A free, comprehensive, peer-reviewed, award-winning Open Text for students and faculty in college-level courses that require writing and research.

Welcome to Writing Commons,

Writing Commons, https://writingcommons.org, helps students improve their writing, critical thinking, and information literacy. Founded in 2008 by Joseph M. Moxley, Writing Commons is a viable alternative to expensive writing textbooks. Faculty may assign Writing Commons for their composition, business, technical, and creative writing courses. We are currently crowdsourcing submissions via an academic, peer-review process (see Contribute).

  • Red Herring: Introducing irrelevant facts or claims to detract from the actual argument. For instance, our invasion of Iraq was predicated, in part, upon the connection between the attacks of 9/11 and Saddam Hussein. The war was described by some as an appropriate response to the terrorist attacks on 9/11, but in reality, the connection between Iraq and Saddam Hussein was a red herring. Hussein was not connected to Al Qaeda, the terrorist network that perpetrated the attacks, or 9/11.
  • Argument from Authority: We already noted that an argument from false authority involves a speaker or writer claiming authority in a particular area without giving evidence of that authority (see "Fallacious Ethos"). These claims of authority are obviously connected to ethos, but depending on the argument, may also be connected to kairos. For example, when a political candidate claims that, if action is not taken right now, the nation risks ruin, he or she is identifying him- or herself as an expert on both the nature of the problem as well as the timing.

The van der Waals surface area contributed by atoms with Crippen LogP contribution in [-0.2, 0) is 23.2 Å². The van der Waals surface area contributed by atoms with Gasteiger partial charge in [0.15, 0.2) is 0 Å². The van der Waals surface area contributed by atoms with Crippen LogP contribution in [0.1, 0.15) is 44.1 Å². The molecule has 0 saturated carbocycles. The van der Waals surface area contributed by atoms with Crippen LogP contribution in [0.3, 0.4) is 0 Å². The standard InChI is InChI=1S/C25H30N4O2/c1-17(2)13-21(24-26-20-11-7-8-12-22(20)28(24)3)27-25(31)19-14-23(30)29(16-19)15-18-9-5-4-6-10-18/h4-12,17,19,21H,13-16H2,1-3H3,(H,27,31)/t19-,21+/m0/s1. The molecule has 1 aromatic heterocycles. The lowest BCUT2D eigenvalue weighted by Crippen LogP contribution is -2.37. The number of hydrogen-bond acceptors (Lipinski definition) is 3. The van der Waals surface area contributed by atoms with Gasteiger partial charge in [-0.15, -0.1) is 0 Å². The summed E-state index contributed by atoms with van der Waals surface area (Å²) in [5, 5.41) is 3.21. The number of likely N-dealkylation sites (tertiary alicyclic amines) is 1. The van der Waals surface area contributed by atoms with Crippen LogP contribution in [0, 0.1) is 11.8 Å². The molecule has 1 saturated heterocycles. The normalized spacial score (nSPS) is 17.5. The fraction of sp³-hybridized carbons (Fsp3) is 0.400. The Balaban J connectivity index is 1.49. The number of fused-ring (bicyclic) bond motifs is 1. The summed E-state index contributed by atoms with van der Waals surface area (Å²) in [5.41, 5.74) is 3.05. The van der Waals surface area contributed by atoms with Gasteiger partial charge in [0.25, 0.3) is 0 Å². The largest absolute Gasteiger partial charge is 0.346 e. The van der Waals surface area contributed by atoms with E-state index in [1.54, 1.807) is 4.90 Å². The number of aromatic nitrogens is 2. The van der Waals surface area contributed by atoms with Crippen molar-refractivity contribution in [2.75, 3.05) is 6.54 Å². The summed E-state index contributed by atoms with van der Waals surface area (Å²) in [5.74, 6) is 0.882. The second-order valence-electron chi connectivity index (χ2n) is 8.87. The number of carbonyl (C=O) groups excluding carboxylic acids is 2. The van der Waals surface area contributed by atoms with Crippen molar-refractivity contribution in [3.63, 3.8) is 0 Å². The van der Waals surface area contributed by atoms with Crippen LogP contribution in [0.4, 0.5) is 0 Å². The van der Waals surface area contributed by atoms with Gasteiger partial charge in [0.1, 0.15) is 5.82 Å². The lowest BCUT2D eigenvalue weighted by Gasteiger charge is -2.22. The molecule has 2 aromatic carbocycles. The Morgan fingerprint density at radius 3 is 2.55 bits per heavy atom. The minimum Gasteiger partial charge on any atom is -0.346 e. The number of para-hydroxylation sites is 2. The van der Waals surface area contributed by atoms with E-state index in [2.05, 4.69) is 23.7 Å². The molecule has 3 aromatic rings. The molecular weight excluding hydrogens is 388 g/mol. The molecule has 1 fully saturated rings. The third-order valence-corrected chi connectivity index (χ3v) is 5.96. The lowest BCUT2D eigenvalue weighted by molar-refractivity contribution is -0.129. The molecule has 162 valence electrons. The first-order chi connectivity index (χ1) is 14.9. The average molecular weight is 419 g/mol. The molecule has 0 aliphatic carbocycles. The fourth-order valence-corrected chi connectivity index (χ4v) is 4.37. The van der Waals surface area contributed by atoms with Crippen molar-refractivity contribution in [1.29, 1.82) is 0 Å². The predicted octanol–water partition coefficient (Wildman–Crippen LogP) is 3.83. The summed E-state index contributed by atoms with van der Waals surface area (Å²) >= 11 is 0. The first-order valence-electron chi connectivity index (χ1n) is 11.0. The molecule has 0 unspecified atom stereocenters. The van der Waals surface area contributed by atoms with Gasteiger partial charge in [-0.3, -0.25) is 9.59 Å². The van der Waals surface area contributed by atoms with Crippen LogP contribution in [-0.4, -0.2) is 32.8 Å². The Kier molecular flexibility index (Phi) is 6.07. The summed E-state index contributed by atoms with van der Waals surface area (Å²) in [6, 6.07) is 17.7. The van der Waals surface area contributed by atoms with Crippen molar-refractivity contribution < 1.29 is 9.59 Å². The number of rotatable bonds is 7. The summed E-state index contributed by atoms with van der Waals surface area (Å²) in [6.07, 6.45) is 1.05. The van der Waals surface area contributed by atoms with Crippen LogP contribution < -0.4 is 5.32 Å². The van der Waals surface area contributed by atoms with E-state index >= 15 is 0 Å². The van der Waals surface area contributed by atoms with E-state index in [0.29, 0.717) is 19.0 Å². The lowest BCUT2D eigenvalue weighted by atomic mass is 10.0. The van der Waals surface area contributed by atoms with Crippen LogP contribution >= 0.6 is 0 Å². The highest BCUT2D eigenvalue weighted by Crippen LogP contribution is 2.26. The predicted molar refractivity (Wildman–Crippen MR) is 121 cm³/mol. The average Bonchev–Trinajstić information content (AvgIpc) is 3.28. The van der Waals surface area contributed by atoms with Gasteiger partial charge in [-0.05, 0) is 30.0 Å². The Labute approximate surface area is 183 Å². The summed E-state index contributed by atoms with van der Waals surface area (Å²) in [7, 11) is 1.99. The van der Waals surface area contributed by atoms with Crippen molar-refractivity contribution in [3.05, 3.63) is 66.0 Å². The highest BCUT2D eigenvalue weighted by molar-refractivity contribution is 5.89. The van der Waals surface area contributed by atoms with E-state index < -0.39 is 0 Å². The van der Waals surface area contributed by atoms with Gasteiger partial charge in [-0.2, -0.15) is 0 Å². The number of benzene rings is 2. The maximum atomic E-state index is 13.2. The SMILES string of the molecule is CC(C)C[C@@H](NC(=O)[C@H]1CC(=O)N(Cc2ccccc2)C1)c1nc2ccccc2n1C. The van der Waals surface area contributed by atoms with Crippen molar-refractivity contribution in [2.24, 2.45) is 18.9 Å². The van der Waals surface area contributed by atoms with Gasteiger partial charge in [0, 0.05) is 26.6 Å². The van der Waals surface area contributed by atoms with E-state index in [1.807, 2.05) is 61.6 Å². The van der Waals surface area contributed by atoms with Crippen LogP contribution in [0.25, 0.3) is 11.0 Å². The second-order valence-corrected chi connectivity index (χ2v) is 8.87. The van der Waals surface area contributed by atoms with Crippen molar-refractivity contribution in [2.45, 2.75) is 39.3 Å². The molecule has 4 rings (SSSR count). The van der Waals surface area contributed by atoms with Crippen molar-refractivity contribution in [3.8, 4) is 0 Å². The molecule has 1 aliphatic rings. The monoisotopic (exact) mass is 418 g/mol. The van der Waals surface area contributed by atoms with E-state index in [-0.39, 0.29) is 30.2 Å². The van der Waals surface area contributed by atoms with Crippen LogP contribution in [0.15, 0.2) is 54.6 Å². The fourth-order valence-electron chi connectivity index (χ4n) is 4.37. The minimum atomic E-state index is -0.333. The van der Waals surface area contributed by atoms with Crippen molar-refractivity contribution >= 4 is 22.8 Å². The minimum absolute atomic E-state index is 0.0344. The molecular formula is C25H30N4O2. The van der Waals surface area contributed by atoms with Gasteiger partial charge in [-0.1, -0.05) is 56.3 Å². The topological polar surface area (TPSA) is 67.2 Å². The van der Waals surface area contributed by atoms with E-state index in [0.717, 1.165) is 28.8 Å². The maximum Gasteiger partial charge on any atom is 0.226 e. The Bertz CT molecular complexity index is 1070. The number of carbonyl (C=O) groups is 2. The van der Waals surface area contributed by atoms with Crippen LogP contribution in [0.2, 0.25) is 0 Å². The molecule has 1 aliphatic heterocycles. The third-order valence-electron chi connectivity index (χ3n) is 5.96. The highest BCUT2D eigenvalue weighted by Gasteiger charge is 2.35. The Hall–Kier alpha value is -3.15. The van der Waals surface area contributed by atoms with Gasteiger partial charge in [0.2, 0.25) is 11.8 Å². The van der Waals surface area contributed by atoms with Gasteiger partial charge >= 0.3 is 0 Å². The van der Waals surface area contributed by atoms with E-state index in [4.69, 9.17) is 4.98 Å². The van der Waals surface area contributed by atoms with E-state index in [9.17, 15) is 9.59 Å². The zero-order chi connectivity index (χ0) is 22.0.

How to Use Writing Commons

Welcome to Writing Commons, the open-education home for writers. Writing Commons helps students improve their writing, critical thinking, and information literacy. Founded in 2008 by Joseph M. Moxley, Writing Commons is a viable alternative to expensive writing textbooks. Faculty may assign Writing Commons for their composition, business, STEM/Technical Writing, and creative writing courses.

Writing Commons houses eleven main sections: The Writing Process | Style | Academic Writing | Rhetoric | Information Literacy | Evidence and Documentation | Research Methods and Methodologies | New Media Communication | Professional and Technical Communication | Creative Writing | Reviews

The two best ways to navigate through Writing Commons are using the top menu navigation, called Chapters, or the left-hand navigation menu system.

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